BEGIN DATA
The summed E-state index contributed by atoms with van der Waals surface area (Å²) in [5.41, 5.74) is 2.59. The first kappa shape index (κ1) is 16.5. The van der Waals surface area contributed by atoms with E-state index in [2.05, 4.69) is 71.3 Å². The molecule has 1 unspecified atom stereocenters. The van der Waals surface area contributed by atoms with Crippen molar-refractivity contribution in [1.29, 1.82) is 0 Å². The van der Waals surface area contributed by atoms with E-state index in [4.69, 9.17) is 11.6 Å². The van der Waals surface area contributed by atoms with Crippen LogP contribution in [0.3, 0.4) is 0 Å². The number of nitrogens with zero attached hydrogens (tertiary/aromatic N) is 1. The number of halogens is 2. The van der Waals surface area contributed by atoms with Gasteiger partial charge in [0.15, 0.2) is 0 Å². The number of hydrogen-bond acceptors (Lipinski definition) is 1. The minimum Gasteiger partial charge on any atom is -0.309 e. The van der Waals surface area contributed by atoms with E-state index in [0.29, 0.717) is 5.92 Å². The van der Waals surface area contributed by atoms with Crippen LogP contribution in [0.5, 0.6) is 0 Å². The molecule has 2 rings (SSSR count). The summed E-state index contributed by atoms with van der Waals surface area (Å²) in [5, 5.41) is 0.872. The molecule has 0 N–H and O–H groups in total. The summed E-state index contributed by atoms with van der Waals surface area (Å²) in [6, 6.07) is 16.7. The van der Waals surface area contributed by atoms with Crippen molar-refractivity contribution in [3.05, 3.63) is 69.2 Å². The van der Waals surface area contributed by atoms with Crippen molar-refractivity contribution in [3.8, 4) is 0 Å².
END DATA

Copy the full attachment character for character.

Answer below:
The summed E-state index contributed by atoms with van der Waals surface area (Å²) in [5.41, 5.74) is 2.59. The first kappa shape index (κ1) is 16.5. The van der Waals surface area contributed by atoms with E-state index in [2.05, 4.69) is 71.3 Å². The molecule has 1 unspecified atom stereocenters. The van der Waals surface area contributed by atoms with Crippen molar-refractivity contribution in [1.29, 1.82) is 0 Å². The van der Waals surface area contributed by atoms with E-state index in [4.69, 9.17) is 11.6 Å². The van der Waals surface area contributed by atoms with Crippen LogP contribution in [0.3, 0.4) is 0 Å². The number of nitrogens with zero attached hydrogens (tertiary/aromatic N) is 1. The number of halogens is 2. The van der Waals surface area contributed by atoms with Gasteiger partial charge in [0.15, 0.2) is 0 Å². The number of hydrogen-bond acceptors (Lipinski definition) is 1. The minimum Gasteiger partial charge on any atom is -0.309 e. The van der Waals surface area contributed by atoms with E-state index in [0.29, 0.717) is 5.92 Å². The van der Waals surface area contributed by atoms with Crippen LogP contribution in [0.5, 0.6) is 0 Å². The molecule has 2 rings (SSSR count). The summed E-state index contributed by atoms with van der Waals surface area (Å²) in [5, 5.41) is 0.872. The molecule has 0 N–H and O–H groups in total. The summed E-state index contributed by atoms with van der Waals surface area (Å²) in [6, 6.07) is 16.7. The van der Waals surface area contributed by atoms with Crippen molar-refractivity contribution in [3.05, 3.63) is 69.2 Å². The van der Waals surface area contributed by atoms with Crippen molar-refractivity contribution in [3.8, 4) is 0 Å².